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Lava tubes on the Moon and Mars could be our future homes
Living on the surface of the Moon, or of Mars, is dangerous. The lack of a protective atmosphere means that radiation is a constant hazard, for example.
Lava tubes can be the solution.
On Earth, lava tubes are typically 30 to 90 feet wide, which limits their residential appeal. Plus, of course, the whole living underground in a lava tube in a little off-putting.
But due to lower gravity, lava tubes on Mars are 100 times wider than they are on Earth, and they’re 1,000 times wider on the moon, scientists say in a new research report. But despite the size, the roofs are still stable enough for them to be safe for habitation.
You still have the problem of having to live underground in a lava tube, but many some fake digital windows, full-spectrum lights, and some potted plants can help.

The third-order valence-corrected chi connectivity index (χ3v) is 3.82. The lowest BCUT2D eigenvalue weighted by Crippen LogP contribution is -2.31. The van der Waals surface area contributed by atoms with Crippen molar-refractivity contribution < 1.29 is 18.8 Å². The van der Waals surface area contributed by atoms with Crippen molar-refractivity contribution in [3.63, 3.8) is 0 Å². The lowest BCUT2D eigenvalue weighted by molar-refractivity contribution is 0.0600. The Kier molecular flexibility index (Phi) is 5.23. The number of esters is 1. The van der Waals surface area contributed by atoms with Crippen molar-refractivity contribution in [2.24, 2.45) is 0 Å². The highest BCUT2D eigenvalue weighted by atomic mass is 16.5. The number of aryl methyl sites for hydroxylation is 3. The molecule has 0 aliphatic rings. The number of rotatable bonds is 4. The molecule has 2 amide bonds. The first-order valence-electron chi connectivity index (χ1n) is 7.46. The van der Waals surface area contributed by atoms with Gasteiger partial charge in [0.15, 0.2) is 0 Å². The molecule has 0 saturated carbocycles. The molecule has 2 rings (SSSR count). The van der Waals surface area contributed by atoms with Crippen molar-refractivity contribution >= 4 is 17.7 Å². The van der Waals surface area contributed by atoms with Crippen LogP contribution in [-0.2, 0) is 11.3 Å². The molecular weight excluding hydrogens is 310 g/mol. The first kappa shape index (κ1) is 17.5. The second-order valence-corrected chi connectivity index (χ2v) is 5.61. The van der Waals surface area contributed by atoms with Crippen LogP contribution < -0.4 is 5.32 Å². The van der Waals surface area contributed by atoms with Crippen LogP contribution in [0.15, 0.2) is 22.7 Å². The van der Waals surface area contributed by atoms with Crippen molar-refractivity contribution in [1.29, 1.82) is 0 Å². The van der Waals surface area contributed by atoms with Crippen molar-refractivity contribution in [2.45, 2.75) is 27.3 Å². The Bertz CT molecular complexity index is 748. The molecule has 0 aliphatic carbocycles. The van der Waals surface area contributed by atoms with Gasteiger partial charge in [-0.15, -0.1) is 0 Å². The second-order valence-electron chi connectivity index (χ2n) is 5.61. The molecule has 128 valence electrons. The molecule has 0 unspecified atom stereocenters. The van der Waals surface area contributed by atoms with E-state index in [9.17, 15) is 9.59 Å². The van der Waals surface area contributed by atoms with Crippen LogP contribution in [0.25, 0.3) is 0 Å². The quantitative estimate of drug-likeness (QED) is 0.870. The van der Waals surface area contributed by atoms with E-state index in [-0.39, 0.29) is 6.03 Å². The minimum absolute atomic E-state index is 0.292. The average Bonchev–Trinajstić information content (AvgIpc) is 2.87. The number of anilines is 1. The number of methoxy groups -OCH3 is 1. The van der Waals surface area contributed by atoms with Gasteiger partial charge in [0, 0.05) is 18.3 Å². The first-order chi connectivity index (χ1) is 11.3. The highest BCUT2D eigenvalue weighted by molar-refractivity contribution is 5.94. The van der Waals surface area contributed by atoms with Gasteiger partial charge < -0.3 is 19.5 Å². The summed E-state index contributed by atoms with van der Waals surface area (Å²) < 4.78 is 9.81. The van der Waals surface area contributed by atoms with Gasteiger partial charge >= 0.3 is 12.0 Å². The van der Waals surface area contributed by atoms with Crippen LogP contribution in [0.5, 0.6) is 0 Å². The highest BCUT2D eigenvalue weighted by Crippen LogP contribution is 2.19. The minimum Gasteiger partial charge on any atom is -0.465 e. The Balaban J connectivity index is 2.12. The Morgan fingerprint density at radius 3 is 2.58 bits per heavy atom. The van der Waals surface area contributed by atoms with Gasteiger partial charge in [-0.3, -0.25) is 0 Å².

How pie-in-the-sky is the idea?
It could be happening sooner than you think. The European Space Agency has already held two training programs for astronauts in lava tubes on Lanzarote, one of the Canary Islands.
And the agency is actively looking for ideas, said University of Bologna professor Jo De Waele, who is one of the authors of the study and a speleologist, in a press release.
“Thirty-six astronauts from five space agencies have already received training in cave hiking,” he said.
The lava tubes don’t just protect against radiation and meteorites, said Matteo Massironi, professor of Structural and Planetary Geology at the Department of Geosciences of the University of Padua.
“They have great potential for providing an environment in which temperatures do not vary from day- to night-time,” he added.